Recently, Gartner associates from our newly opened Chicago office volunteered at the Greater Chicago Food Depository, an organization that provides food for hungry people while also striving to end hunger in Cook County. This is done through various programs, including food pantries, soup kitchens, shelters and response programs to aid children, older adults and veterans. Our employees put together bags of fruits and vegetables to be distributed to homeless shelters throughout the Chicago area. A few of our associates share their experiences volunteering and giving back to their local community.
Jeff Cao, Account Management Specialist
With a mountain of pears in front of us and dozens of empty fruit mesh bags at the foot of it, we all took a deep breath and slowly started picking at it one fruit at a time. It wasn’t a typical afternoon in Chicago — the weather was lovely, for once, and we were heading to the first-ever CEB, now Gartner volunteering event of 2018 at the Greater Chicago Food Depository (GCFD). GCFD is an organization that distributes food to a network of over 700 food pantries, soup kitchens, shelters and community centers in the Chicago Cook County area. This event was set up by the Community Service Committee in our office, and we were eager to help out this cause.
After a 35-minute Uber ride of jokes, best-practice sharing and a heated Yanny vs Laurel” debate, we arrived at the GCFD site in South Chicago. The staff greeted us warmly and after being briefed on our workstations, we all grabbed some loose aprons and very stylish blue hairnets and got to work.
One of my worst habits since working at CEB, now Gartner, for 2 years is complacency — every day when I get to work I usually make a beeline to the water fountain and then straight back to my desk. I’m extremely close with all my teammates in SLR [Sales for Midsized Companies], but I don’t feel I know anyone else on the opposite end of my floor, and especially not the floor above us. Volunteering at GCFD gave me the opportunity to meet and work alongside three incredible other Gartner associates. I also had the pleasure of meeting other individuals volunteering from other firms as well.
On the car ride back home, Maggie Winstel, Christine Anton and I were reflecting on the day and Maggie shared, “I was touched by the dedication of the volunteers at GCFD. I have not had many opportunities to engage with people of different ages since my move to Chicago — and GCFD gave me the chance to interact and learn from volunteers who were at different stages in their life.
This was a great reminder of how these service opportunities bring people from all walks of life together. I hope Gartner continues to support service events like these! It was also a great reminder of how well us Gartner peeps can work a hairnet.” And I could not have agreed more.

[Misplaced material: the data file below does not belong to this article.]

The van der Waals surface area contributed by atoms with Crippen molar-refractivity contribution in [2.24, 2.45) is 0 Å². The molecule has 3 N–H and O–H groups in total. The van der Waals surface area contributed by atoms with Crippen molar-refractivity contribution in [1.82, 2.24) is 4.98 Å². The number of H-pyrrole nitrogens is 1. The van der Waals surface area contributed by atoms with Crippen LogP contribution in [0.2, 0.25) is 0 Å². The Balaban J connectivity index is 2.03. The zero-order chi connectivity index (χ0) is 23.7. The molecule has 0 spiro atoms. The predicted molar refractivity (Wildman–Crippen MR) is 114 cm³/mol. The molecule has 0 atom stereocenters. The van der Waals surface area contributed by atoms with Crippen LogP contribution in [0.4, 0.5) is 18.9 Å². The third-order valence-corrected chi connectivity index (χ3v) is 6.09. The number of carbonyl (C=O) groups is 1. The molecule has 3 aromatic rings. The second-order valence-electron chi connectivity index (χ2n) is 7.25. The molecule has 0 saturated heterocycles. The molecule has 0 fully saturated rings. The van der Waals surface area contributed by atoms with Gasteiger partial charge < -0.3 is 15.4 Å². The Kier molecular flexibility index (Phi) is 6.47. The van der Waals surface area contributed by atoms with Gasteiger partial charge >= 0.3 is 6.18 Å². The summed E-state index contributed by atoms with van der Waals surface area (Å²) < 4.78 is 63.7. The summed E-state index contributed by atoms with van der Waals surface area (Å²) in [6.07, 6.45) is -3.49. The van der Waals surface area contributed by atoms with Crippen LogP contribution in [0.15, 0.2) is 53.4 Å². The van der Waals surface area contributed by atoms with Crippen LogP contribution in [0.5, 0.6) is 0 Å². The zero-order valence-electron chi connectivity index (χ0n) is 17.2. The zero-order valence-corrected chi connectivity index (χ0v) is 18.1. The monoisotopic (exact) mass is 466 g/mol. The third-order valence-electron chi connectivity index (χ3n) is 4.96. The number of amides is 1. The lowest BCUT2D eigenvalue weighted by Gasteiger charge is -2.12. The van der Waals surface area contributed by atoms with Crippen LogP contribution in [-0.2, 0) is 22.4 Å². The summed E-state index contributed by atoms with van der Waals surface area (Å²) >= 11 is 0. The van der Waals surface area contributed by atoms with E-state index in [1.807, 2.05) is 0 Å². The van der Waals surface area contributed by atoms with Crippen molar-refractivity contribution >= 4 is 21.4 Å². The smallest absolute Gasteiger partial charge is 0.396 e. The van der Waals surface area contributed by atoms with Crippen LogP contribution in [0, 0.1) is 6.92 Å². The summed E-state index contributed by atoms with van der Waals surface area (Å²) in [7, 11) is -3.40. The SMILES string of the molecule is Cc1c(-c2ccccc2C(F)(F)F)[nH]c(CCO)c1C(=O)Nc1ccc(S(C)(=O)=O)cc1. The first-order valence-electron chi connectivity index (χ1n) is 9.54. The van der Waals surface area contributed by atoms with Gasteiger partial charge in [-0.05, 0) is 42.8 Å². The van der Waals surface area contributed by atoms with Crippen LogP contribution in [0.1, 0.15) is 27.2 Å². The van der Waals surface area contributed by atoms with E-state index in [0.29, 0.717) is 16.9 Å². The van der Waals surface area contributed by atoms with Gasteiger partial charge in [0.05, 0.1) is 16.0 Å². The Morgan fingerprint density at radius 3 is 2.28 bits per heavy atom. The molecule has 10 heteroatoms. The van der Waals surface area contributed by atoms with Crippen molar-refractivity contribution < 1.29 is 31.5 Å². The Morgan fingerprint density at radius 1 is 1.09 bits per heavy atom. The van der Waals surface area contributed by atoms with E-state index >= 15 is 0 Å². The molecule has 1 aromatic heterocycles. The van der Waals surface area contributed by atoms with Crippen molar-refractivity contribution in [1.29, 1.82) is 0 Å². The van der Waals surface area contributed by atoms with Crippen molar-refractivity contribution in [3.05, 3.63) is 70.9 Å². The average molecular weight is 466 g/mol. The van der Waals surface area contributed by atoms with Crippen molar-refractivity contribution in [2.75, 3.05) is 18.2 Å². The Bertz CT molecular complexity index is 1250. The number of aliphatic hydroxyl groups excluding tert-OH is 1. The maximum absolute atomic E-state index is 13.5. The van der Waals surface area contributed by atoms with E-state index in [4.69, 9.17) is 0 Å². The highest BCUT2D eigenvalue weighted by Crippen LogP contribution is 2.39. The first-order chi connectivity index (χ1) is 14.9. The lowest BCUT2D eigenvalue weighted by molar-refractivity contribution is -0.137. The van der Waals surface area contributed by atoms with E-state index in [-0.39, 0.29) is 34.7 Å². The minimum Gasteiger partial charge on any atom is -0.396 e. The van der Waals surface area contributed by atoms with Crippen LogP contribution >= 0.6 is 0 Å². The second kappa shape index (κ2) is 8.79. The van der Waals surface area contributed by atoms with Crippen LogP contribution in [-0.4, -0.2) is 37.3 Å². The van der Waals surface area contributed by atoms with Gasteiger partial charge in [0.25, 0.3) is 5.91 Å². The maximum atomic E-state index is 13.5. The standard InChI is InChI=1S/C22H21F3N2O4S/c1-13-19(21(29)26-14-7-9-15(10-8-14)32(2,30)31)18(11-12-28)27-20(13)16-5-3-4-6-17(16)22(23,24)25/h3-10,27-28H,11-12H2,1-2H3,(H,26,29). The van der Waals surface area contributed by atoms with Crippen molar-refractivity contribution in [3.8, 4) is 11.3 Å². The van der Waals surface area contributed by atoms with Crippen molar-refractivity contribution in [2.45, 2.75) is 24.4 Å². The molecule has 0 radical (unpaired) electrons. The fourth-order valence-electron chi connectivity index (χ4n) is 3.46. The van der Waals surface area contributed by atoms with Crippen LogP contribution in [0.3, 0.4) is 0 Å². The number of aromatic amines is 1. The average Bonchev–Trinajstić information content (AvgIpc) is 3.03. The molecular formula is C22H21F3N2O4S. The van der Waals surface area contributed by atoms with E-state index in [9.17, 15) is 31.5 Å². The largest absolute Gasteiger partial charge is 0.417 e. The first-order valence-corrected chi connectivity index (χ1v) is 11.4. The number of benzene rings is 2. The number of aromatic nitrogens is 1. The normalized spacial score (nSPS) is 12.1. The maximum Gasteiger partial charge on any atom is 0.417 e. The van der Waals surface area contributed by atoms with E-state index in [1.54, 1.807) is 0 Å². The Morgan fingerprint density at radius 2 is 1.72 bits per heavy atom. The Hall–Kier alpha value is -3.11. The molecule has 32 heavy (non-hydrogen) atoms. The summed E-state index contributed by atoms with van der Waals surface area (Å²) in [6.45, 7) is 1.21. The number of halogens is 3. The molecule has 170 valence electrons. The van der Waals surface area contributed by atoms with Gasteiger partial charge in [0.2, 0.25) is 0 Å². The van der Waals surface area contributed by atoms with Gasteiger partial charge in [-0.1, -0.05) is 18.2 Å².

My biggest take-away from this volunteering experience was not only befriending peers in the HR and Finance space, but also contributing to Gartner’s corporate social responsibility and continuing the tradition of heritage CEB’s “Global Impact Week.” Together in about four hours, we packaged 324 pounds of sweet potatoes and 13,364 pounds of pears for distribution. It was a busy night, but I’m so glad I went because I got to meet others outside my pod and now I have even more familiar faces to say “hello” to in the office.
Tayrn Nickow, Account Manager
I recently volunteered at the Greater Chicago Food Depository (GCFD) with 3 of my heritage CEB colleagues — colleagues who I previously hadn’t met, but who were all passionate about giving back to our community. When we arrived at the facility, we met the 60 or so other volunteers there for the evening — including a woman who has been a staple at GCFD for nearly 25 years and was there to celebrate her birthday! After learning about the various ways that GCFD supports the hungry people across the city, we entered the warehouse and put on our gear to get to work.
The night we volunteered, we were bagging sweet potatoes and pears to be distributed to various food banks. Some folks were responsible for moving the items from the large boxes to tables, some were cutting mesh bags, some were weighing boxes and some were taping pallets. Our little group decided to take on the job of actually putting pears into bags and tying them. It was a great task because we got the opportunity to talk to other groups of volunteers — individuals who wanted to give their time, other corporations sponsoring corporate giving, families doing meaningful work, and more.
At the end of the evening, they shared with us the impact we made during our short time at the Food Depository. We boxed 13,000 pounds of pears. That’s a big number — but what does it actually mean? For our group of about 60 volunteers that night, it means we each impacted 70 individuals who need a meal in Chicago. That’s a pretty impressive accomplishment.
Are you interested in joining our team in Chicago? Explore our available positions here.